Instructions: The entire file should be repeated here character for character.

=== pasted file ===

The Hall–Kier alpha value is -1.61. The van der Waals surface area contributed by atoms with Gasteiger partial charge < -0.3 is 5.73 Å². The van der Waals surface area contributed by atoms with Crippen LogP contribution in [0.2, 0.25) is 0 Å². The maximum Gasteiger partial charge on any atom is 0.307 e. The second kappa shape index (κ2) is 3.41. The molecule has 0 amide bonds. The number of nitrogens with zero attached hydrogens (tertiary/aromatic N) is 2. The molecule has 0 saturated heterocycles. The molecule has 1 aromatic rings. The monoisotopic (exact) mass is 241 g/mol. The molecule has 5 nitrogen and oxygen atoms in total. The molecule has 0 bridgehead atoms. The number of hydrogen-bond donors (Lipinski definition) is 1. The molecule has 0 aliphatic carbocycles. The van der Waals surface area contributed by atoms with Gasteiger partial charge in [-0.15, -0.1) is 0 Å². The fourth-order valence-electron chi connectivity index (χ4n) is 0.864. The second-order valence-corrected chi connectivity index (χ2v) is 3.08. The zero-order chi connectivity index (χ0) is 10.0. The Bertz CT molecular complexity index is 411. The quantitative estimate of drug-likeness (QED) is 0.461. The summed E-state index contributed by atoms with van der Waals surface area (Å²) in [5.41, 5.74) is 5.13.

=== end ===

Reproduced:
The Hall–Kier alpha value is -1.61. The van der Waals surface area contributed by atoms with Gasteiger partial charge < -0.3 is 5.73 Å². The van der Waals surface area contributed by atoms with Crippen LogP contribution in [0.2, 0.25) is 0 Å². The maximum Gasteiger partial charge on any atom is 0.307 e. The second kappa shape index (κ2) is 3.41. The molecule has 0 amide bonds. The number of nitrogens with zero attached hydrogens (tertiary/aromatic N) is 2. The molecule has 0 saturated heterocycles. The molecule has 1 aromatic rings. The monoisotopic (exact) mass is 241 g/mol. The molecule has 5 nitrogen and oxygen atoms in total. The molecule has 0 bridgehead atoms. The number of hydrogen-bond donors (Lipinski definition) is 1. The molecule has 0 aliphatic carbocycles. The van der Waals surface area contributed by atoms with Gasteiger partial charge in [-0.15, -0.1) is 0 Å². The fourth-order valence-electron chi connectivity index (χ4n) is 0.864. The second-order valence-corrected chi connectivity index (χ2v) is 3.08. The zero-order chi connectivity index (χ0) is 10.0. The Bertz CT molecular complexity index is 411. The quantitative estimate of drug-likeness (QED) is 0.461. The summed E-state index contributed by atoms with van der Waals surface area (Å²) in [5.41, 5.74) is 5.13.